9. Empower Team Members To Recognize Each Other

People need feedback and recognition around the work they’re doing. The quality, quantity and recency of this feedback are also important. At some point in the growth of your organization, you will need to democratize some aspects of feedback in order to be effective. Within our organization, we’ve implemented a tool called Bonus.ly and I can honestly say it is one of the best investments we’ve ever made. Each team member gets points at the beginning of the month and they can recognize their fellow team members for how they’ve helped. These points add up and they can use the points to buy things from a catalog or donate to causes. At the end of the day, when we do a good job and we get positive recognition for that, we want to do that again. – Kevin Getch, Webfor

10. Create A Liminal Workspace Without Hierarchy Or Judgment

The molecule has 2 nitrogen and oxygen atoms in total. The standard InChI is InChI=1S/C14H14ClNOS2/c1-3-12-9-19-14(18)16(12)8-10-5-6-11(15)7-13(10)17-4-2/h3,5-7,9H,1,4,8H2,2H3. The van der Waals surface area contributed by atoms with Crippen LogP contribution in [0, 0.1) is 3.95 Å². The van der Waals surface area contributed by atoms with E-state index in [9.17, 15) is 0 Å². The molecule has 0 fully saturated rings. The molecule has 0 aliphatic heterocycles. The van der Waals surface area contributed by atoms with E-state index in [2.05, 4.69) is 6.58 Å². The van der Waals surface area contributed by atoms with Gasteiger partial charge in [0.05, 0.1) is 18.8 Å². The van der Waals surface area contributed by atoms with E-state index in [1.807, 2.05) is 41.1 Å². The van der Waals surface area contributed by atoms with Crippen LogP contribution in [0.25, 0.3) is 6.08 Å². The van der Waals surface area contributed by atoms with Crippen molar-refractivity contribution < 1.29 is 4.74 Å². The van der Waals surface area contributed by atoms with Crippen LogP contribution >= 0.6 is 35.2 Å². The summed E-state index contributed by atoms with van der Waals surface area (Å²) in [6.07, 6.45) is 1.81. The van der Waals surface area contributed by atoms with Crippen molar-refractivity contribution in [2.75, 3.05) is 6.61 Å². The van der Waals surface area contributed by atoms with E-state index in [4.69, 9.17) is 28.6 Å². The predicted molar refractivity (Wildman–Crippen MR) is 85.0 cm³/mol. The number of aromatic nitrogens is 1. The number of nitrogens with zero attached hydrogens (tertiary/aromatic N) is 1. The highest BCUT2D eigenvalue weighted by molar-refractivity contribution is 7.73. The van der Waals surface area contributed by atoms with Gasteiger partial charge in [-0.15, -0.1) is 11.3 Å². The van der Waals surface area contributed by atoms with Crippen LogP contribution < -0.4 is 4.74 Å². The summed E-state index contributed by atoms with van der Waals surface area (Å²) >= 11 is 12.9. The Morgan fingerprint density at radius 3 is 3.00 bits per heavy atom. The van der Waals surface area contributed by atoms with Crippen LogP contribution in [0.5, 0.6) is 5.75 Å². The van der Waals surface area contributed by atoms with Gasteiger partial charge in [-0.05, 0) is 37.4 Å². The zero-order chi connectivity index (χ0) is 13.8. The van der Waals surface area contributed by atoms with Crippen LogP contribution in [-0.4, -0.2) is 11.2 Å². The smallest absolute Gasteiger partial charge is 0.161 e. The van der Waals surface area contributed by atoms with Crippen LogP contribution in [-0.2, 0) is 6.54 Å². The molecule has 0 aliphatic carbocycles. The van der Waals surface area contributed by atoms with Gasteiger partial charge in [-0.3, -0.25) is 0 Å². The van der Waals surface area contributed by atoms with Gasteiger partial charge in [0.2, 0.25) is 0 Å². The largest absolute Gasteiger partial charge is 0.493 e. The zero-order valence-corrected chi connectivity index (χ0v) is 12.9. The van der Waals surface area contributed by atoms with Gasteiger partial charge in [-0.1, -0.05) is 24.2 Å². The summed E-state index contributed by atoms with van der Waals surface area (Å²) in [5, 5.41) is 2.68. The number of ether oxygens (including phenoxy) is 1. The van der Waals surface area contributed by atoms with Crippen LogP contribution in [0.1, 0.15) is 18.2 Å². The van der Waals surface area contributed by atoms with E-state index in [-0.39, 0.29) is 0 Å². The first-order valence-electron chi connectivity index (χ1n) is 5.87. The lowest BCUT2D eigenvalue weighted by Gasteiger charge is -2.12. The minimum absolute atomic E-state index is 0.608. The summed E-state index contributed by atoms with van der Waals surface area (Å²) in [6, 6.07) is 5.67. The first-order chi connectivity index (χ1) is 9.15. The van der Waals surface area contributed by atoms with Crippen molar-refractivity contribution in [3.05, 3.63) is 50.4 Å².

It is imperative that my whole team feels like they have access to me in a space that is free of judgment or hierarchy. This can be considered a liminal workspace. What is effective about creating a liminal workspace time is that members and I feel like we can be vulnerable and then authentic communication can start. When you are authentically communicating in a group, members can express their needs one-on-one. We make it happen after the fact or right there. The routine meeting for feedback can be a big waste of time if you are growing because sometimes you don’t need a meeting when an email would do. Liminal group meetings without hierarchy are essential. – Matthew Capala, Alphametic